British finance minister George Osborne must urgently form a plan to rectify the country's recession-hit economy after it shrank alarmingly in the second quarter, the country's press said on Thursday.
The under-pressure chancellor has to decide immediately whether to stick to his fiscal austerity drive or loosen the purse strings in order to stimulate the economy, which contracted by 0.7 percent in the second quarter.
"Osborne reeling as economy enters the disaster zone," said the Guardian, a proponent of public spending.
"The economic model inherited by the coalition was severely rickety... but the promises from (Prime Minister David) Cameron and (Deputy Prime Minister) Nick Clegg that they would 'rebalance' the economy have come to naught," said its editorial.
"Economic conditions for Britain are unlikely drastically to improve any time soon; and Mr Osborne gives no indication of having a plan to face the coming squall," it added.
The worse than expected downturn came on the back off steep falls in the construction and manufacturing sectors.
The centre-right Times said the government had a "few months" to decide whether to adjust its plans.
"The task now is different and even more difficult than the one the coalition inherited two and a half years ago," argued its leading article.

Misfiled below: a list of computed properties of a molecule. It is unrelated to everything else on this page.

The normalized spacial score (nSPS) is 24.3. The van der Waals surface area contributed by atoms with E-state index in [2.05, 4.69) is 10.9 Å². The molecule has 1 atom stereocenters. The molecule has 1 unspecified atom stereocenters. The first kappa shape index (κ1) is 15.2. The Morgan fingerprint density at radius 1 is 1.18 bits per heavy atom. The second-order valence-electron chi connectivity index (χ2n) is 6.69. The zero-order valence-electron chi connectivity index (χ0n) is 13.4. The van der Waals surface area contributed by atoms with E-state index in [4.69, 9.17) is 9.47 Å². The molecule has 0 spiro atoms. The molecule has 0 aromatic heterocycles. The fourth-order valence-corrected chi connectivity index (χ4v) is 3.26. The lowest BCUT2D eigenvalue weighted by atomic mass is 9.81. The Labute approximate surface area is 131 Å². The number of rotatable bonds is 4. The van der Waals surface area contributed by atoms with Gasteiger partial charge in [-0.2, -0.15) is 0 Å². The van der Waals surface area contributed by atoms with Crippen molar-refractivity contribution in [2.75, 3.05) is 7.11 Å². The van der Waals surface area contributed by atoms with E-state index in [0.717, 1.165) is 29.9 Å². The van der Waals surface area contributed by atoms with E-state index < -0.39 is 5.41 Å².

"It requires the Government to revisit all the assumptions that lie behind its economic policy and, casting aside short-term political considerations, to set out a plan that retains confidence in the public finances but also finally offers a meaningful agenda for growth," it concluded.
The pro-Conservative Daily Telegraph splashed "Osborne under attack as recession deepens" across its front page.
Commentator Iain Martin warned Osborne had six months to rectify the economy or face dire consequences.
"This summer feels increasingly like the economic equivalent of the calm before an almighty euro-related storm, a little like July 1914 must have felt when hell was about to be unleashed," he wrote in a Telegraph blog.
"It would be good to have confidence that the UK government is on top of the situation and to believe that the PM understands how to lead the country out of this mess. But really, God help us all."
The Financial Times highlighted the negative drag caused by the eurozone turmoil, but urged Osborne to exercise his power more forcefully.
"This (eurozone crisis) is no excuse for the chancellor to sit on his hands," it stressed. "In counteracting the present stagnation, he must use more of the levers at his disposal."
The downbeat data was published two days before the 2012 Olympic Games opens in London, an event many hope will give a boost to the struggling economy.